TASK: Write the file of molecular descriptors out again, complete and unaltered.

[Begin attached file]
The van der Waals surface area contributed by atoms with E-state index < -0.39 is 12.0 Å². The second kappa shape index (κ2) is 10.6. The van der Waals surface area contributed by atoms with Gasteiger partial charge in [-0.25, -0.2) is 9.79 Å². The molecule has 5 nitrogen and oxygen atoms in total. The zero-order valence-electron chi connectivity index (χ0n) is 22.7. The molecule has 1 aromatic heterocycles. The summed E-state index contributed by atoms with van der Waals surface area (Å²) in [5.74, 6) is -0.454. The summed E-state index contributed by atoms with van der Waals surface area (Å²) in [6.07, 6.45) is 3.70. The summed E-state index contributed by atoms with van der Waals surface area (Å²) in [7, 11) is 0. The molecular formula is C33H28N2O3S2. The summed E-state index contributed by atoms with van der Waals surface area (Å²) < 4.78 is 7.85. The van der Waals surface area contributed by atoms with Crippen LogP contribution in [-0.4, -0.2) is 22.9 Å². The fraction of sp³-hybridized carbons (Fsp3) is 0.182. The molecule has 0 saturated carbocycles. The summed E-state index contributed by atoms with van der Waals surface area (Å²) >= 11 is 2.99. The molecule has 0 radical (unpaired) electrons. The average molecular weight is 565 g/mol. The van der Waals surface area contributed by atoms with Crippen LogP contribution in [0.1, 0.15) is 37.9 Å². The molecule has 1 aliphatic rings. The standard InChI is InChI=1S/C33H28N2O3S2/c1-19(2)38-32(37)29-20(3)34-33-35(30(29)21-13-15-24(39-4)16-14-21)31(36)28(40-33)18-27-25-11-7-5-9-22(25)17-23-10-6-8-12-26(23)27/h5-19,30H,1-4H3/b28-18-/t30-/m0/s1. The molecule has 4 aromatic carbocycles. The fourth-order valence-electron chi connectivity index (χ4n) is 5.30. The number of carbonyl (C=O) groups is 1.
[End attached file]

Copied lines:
The van der Waals surface area contributed by atoms with E-state index < -0.39 is 12.0 Å². The second kappa shape index (κ2) is 10.6. The van der Waals surface area contributed by atoms with Gasteiger partial charge in [-0.25, -0.2) is 9.79 Å². The molecule has 5 nitrogen and oxygen atoms in total. The zero-order valence-electron chi connectivity index (χ0n) is 22.7. The molecule has 1 aromatic heterocycles. The summed E-state index contributed by atoms with van der Waals surface area (Å²) in [5.74, 6) is -0.454. The summed E-state index contributed by atoms with van der Waals surface area (Å²) in [6.07, 6.45) is 3.70. The summed E-state index contributed by atoms with van der Waals surface area (Å²) in [7, 11) is 0. The molecular formula is C33H28N2O3S2. The summed E-state index contributed by atoms with van der Waals surface area (Å²) < 4.78 is 7.85. The van der Waals surface area contributed by atoms with Crippen LogP contribution in [-0.4, -0.2) is 22.9 Å². The fraction of sp³-hybridized carbons (Fsp3) is 0.182. The molecule has 0 saturated carbocycles. The summed E-state index contributed by atoms with van der Waals surface area (Å²) >= 11 is 2.99. The molecule has 0 radical (unpaired) electrons. The average molecular weight is 565 g/mol. The van der Waals surface area contributed by atoms with Crippen LogP contribution in [0.1, 0.15) is 37.9 Å². The molecule has 1 aliphatic rings. The standard InChI is InChI=1S/C33H28N2O3S2/c1-19(2)38-32(37)29-20(3)34-33-35(30(29)21-13-15-24(39-4)16-14-21)31(36)28(40-33)18-27-25-11-7-5-9-22(25)17-23-10-6-8-12-26(23)27/h5-19,30H,1-4H3/b28-18-/t30-/m0/s1. The molecule has 4 aromatic carbocycles. The fourth-order valence-electron chi connectivity index (χ4n) is 5.30. The number of carbonyl (C=O) groups is 1.